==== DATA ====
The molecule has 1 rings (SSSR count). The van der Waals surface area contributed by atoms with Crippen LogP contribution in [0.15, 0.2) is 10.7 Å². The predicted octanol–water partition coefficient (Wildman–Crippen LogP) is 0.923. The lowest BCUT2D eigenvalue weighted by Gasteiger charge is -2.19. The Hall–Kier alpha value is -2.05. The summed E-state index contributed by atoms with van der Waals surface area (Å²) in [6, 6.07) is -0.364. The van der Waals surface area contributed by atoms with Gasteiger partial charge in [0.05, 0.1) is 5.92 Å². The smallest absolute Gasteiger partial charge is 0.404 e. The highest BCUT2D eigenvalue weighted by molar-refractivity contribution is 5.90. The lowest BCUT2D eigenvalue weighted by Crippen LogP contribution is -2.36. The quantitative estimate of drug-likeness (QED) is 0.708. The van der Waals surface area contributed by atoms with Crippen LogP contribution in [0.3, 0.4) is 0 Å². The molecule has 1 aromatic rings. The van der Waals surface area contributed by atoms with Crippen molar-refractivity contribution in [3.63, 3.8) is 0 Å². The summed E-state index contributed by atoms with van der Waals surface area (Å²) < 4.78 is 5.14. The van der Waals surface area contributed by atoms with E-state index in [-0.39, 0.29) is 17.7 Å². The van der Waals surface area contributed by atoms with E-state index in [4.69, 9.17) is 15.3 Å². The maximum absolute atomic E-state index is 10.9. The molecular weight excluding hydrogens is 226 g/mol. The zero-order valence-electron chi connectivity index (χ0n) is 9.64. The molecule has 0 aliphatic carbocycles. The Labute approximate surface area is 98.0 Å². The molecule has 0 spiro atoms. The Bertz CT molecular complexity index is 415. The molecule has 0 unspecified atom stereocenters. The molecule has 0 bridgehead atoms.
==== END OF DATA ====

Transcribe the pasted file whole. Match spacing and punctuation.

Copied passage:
The molecule has 1 rings (SSSR count). The van der Waals surface area contributed by atoms with Crippen LogP contribution in [0.15, 0.2) is 10.7 Å². The predicted octanol–water partition coefficient (Wildman–Crippen LogP) is 0.923. The lowest BCUT2D eigenvalue weighted by Gasteiger charge is -2.19. The Hall–Kier alpha value is -2.05. The summed E-state index contributed by atoms with van der Waals surface area (Å²) in [6, 6.07) is -0.364. The van der Waals surface area contributed by atoms with Gasteiger partial charge in [0.05, 0.1) is 5.92 Å². The smallest absolute Gasteiger partial charge is 0.404 e. The highest BCUT2D eigenvalue weighted by molar-refractivity contribution is 5.90. The lowest BCUT2D eigenvalue weighted by Crippen LogP contribution is -2.36. The quantitative estimate of drug-likeness (QED) is 0.708. The van der Waals surface area contributed by atoms with Crippen LogP contribution in [0.3, 0.4) is 0 Å². The molecule has 1 aromatic rings. The van der Waals surface area contributed by atoms with Crippen molar-refractivity contribution in [3.63, 3.8) is 0 Å². The summed E-state index contributed by atoms with van der Waals surface area (Å²) < 4.78 is 5.14. The van der Waals surface area contributed by atoms with E-state index in [-0.39, 0.29) is 17.7 Å². The van der Waals surface area contributed by atoms with E-state index in [4.69, 9.17) is 15.3 Å². The maximum absolute atomic E-state index is 10.9. The molecular weight excluding hydrogens is 226 g/mol. The zero-order valence-electron chi connectivity index (χ0n) is 9.64. The molecule has 0 aliphatic carbocycles. The Labute approximate surface area is 98.0 Å². The molecule has 0 spiro atoms. The Bertz CT molecular complexity index is 415. The molecule has 0 unspecified atom stereocenters. The molecule has 0 bridgehead atoms.